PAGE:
Airline tells woman with cancer she can’t fly home from Hawaii

Posted at 8:14 AM, Apr 08, 2015
and last updated 2015-04-08 08:14:36-04

(CNN) -- All Elizabeth Sedway wanted was to leave paradise and head home. But she couldn't.

Why? Because, according to her, she has cancer.

That's what she said in a video posted to Facebook that shows her group packing up from their Alaska Airlines plane as it sat at the gate in Hawaii.

"Your taking me off the airplane because I don't have a doctor's note saying I can fly," a woman is heard saying. "All these people are waiting, and I'm being removed as if I'm a criminal or contagious, because I have cancer and no note to fly."

Sedway did eventually get on a flight back to San Jose, California, although she didn't get home until late Tuesday night.

And she got an apology.

"We regret the inconvenience Ms. Sedway experienced ... and are very sorry for how the situation was handled," Alaska Airlines spokeswoman Bobbie Egan said. "... While our employee had the customer's well-being in mind, the situation could have been handled differently."

Her cancer fight notwithstanding, Sedway was in Hawaii in time to celebrate her 14th wedding anniversary. Still, on Monday, she was on a plane to head east.

Then, according to her Facebook post, an airline employee who saw Sedway seated in the handicapped section asked her how she was doing. The second time she inquired, Sedway wrote that she responded by saying she sometimes felt weak.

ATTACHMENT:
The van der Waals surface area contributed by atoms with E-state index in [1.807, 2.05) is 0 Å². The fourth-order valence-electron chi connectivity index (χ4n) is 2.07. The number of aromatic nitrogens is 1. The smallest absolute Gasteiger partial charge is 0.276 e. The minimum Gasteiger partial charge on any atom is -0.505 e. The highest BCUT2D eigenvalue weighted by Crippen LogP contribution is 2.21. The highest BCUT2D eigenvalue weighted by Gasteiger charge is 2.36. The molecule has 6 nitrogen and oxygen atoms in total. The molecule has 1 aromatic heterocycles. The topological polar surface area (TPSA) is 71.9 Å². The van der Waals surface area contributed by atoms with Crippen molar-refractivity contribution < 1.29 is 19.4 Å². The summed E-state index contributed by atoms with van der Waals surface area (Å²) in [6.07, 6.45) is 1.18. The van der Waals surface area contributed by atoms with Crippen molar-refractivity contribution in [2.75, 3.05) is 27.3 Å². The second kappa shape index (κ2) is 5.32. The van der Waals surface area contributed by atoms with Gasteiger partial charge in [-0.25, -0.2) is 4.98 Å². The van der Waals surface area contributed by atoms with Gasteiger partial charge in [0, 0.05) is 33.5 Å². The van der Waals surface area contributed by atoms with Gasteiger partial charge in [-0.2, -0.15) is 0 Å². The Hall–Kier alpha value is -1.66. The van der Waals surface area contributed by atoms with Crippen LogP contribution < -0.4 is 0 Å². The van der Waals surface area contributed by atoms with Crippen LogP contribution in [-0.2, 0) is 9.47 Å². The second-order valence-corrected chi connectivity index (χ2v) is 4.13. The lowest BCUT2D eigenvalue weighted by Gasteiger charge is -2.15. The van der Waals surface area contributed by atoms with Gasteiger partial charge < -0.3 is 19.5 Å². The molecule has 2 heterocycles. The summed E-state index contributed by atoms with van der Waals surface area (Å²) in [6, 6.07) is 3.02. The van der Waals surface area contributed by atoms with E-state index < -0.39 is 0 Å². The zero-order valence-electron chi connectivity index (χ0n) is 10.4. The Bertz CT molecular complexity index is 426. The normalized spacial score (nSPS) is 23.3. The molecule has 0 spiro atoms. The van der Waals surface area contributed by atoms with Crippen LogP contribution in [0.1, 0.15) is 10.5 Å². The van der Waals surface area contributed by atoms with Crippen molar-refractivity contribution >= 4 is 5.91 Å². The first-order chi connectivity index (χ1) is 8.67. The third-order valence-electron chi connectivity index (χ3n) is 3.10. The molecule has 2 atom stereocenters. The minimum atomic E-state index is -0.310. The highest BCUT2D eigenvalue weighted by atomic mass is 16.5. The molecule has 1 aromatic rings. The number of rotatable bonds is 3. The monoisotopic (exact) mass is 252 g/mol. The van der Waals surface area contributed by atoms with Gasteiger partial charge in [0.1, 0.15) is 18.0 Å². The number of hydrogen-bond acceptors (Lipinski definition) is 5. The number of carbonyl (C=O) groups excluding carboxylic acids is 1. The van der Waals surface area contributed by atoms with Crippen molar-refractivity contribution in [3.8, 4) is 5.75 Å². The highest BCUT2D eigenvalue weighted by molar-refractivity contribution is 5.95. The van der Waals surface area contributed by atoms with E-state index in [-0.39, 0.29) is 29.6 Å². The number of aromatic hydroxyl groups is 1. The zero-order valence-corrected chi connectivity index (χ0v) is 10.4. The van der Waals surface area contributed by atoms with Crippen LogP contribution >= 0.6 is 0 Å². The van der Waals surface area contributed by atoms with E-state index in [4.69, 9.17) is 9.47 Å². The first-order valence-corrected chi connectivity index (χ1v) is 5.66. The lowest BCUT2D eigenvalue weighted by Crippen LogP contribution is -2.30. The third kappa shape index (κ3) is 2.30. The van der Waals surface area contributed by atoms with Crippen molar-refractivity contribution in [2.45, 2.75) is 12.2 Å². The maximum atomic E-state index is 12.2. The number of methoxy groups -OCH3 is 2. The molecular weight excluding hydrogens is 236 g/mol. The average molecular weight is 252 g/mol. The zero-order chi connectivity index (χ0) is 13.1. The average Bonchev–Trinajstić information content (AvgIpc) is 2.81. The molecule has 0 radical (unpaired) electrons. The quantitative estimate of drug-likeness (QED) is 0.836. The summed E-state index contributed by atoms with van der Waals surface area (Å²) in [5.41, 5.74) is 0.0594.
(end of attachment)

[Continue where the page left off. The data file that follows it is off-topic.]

That was followed by a call to a doctor, then her removal from the plane.

Egan, the Alaska Airlines spokeswoman, acknowledged that the carrier's policy when someone has a medical issue is to call MedLink, a group of ER nurses and doctors. The idea, she explained, is that "it is better to address medical issues or concerns on the ground rather than in the air, especially on flights to or from Hawaii" -- which in that case would last five-plus hours over open ocean.

The decision to pull Sedway from the flight was done with "the customer's well-being" in mind, according to Egan.

Still, that doesn't mean it was the right decision. Alaska Airlines since apologized to Sedway "for the disruption this has caused," in addition to refunding her family's tickets and paying for their overnight accommodations."

Even though she was stuck in Hawaii, Sedway made clear on Facebook that this was a real "disruption."

"Because of this, I will miss my chemotherapy, my children will miss school and my husband will miss important meetings," she said.